Microsoft's 'anti-malware Device Guard' in Windows 10: How it works, what you need

Redmond unbuttons shirt to reveal more detail on hypervisor-based tech

Microsoft has published a technical guide to its new Device Guard features in Windows 10 – including how to configure the anti-malware technology, and what hardware you'll need to use it.

We first learned of Device Guard in April at the RSA 2015 conference in San Francisco, and then a month later a little more info was teased out. Back then, it appeared the tech involved sticking critical parts of the operating system into a hardware-protected zone that is fenced off from applications and the rest of the Windows OS.

That zone is guarded by the IOMMU and other mechanisms in the computer's processor that ensures kernel-level drivers and other privileged code, as well as devices plugged into the machine, cannot interfere with these vital parts of the OS – the parts that verify an app is legit before it is run, for instance. The IOMMU works by locking down what hardware can touch in the system memory, preventing malicious drivers and devices from meddling with the OS and apps. Ultimately, it shuts down a route into the lowest levels of the operating system by malware and its masters.

Microsoft has confirmed, or rather, gone into length about how Device Guard is supposed to work. "The same type-1 hypervisor technology that is used to run virtual machines in Microsoft Hyper-V is used to isolate core Windows services into a virtualization-based, protected container," the TechNet article, quietly published at the end of last week, explained.

"This isolation removes the vulnerability of these services from both the user and kernel modes and acts as an impenetrable barrier for most malware used today."

In other words, Microsoft has moved the bits of Windows that check whether or not drivers and kernel-level code are legit into a container that malware (in theory) cannot reach. That means even if (or when) a software nasty manages to get into the Windows operating system, it shouldn't be able to crack this final layer of protection. With that in mind, all the other features of Device Guard can be built on this foundation, we're told.

Code signing

Device Guard is aimed at enterprises and other large organizations, and parts of it looks like the protection mechanisms in Windows RT and Windows Phone with the serial numbers filed off. Tablets and smartphones running Windows RT and Phone are locked down in that only code cryptographically signed by Microsoft or your IT department is allowed to run. Now that's been popped into Windows 10.

"Historically, UMCI [user mode code integrity] has been available only in Windows RT and on Windows Phone devices, which has made it difficult for these devices to be infected with viruses and malware," the TechNet piece claims.

"In Windows 10, these same successful UMCI standards are available. Historically, most malware has been unsigned. By simply deploying code integrity policies, organizations will immediately protect themselves against unsigned malware, which is estimated to be responsible for more than 95 percent of current attacks."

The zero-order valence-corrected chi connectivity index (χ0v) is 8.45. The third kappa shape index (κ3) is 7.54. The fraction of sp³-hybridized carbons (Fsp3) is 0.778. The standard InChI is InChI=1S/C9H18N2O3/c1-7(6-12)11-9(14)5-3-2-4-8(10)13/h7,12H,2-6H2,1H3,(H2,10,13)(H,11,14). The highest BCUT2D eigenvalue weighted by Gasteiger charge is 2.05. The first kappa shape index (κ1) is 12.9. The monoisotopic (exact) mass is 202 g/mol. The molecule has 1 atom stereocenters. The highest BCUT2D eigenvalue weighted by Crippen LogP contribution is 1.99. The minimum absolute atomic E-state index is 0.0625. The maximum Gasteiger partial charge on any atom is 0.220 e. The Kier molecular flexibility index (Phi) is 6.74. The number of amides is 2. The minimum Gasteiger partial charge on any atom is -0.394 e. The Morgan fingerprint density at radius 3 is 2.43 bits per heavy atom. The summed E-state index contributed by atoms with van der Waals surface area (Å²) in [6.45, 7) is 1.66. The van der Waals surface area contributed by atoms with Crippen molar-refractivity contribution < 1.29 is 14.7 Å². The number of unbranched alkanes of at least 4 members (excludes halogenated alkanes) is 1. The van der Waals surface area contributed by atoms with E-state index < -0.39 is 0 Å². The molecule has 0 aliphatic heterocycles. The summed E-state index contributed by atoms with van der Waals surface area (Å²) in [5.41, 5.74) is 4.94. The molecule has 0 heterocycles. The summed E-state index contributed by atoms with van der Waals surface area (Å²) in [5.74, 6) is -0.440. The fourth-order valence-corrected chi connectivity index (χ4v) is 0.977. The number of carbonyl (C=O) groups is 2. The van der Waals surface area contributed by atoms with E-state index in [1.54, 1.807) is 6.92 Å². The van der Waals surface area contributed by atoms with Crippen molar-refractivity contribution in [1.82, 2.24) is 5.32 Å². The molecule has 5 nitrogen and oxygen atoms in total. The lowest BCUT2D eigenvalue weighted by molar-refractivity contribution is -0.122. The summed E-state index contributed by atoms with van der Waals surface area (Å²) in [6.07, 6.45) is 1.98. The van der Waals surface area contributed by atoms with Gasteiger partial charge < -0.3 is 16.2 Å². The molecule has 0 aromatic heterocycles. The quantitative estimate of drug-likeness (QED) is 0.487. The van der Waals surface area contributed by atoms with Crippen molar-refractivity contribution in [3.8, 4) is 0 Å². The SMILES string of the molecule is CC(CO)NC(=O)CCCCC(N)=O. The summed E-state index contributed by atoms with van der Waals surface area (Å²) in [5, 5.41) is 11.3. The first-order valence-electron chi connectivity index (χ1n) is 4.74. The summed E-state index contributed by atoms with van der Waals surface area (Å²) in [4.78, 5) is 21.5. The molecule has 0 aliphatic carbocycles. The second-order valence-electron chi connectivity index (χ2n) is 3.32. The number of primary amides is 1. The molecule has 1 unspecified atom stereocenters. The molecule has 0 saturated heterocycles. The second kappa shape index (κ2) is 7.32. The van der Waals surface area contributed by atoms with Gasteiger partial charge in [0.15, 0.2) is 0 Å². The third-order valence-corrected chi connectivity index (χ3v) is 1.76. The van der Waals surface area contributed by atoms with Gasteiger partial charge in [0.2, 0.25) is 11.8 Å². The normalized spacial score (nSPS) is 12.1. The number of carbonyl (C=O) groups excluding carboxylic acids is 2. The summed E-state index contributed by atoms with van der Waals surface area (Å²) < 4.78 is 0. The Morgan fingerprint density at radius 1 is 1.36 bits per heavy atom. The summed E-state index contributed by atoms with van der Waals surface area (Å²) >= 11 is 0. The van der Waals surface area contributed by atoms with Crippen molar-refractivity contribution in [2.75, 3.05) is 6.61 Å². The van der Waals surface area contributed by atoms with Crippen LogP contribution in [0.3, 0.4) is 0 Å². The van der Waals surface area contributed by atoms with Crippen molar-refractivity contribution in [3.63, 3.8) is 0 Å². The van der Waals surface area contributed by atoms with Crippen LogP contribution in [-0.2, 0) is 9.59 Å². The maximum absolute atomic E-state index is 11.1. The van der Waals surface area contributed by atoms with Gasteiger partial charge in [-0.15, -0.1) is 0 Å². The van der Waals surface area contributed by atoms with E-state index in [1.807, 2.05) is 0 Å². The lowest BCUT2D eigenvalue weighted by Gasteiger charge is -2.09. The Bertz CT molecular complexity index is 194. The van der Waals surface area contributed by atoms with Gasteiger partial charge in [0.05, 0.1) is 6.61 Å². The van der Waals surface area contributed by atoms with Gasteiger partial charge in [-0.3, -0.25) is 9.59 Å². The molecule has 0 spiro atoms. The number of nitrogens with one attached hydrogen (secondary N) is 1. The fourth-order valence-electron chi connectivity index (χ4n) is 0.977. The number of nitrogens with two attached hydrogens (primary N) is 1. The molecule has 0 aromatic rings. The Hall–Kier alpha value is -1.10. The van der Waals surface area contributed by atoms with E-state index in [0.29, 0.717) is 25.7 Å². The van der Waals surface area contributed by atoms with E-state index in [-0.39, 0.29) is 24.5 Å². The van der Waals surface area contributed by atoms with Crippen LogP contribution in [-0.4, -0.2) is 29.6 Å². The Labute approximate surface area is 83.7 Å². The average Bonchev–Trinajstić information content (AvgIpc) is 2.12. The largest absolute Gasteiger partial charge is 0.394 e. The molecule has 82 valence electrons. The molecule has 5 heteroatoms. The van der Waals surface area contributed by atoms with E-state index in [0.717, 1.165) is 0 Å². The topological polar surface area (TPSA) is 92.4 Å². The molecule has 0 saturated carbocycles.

Crucially, it optionally turns your work PC into an Apple-like mobile phone, which can only run vetted software:

By using code integrity policies, an enterprise can select exactly which binaries are allowed to run in both user mode and kernel mode, from the signer to the hash level. When completely enforced, it makes user mode in Windows function like a mobile phone, by allowing only specific applications or specific signatures to be trusted and run.

This code integrity stuff is configurable, we're told: businesses can sign their own software without having to change it, and sign outside trusted apps. The code integrity can run separate from Device Guard, but Microsoft hopes you'll use them together.

There's also a mechanism called Credential Guard that stores domain credentials "within the virtualized container, away from both the kernel and user mode operating system. This makes it difficult for even a compromised system to obtain access to the credentials."

To use the hypervisor-level protections, you'll need a processor with virtualization extensions – such as Intel VT-x and AMD-V – and SLAT support, and ideally a processor that has an IOMMU, such as Intel VT-d and AMD-IOV.

Screenshots showing how to configure Device Guard, and plenty of other reading material, can be found on TechNet. ®


It's worth mentioning that Device Guard, especially its hypervisor approach, reminds this humble hack of Qubes OS – a project that uses the Xen hypervisor to split a system into lots of lightweight virtual machines – one for your internet banking, one for playing games, etc – and then separate VMs to control the network, storage, GUI and so on. If one container is compromised, the rest of the machine should be protected, in theory. It's not quite the same as Windows 10's Device Guard, but it's interesting to see where virtualization is going for personal computers – not just for carving up servers.

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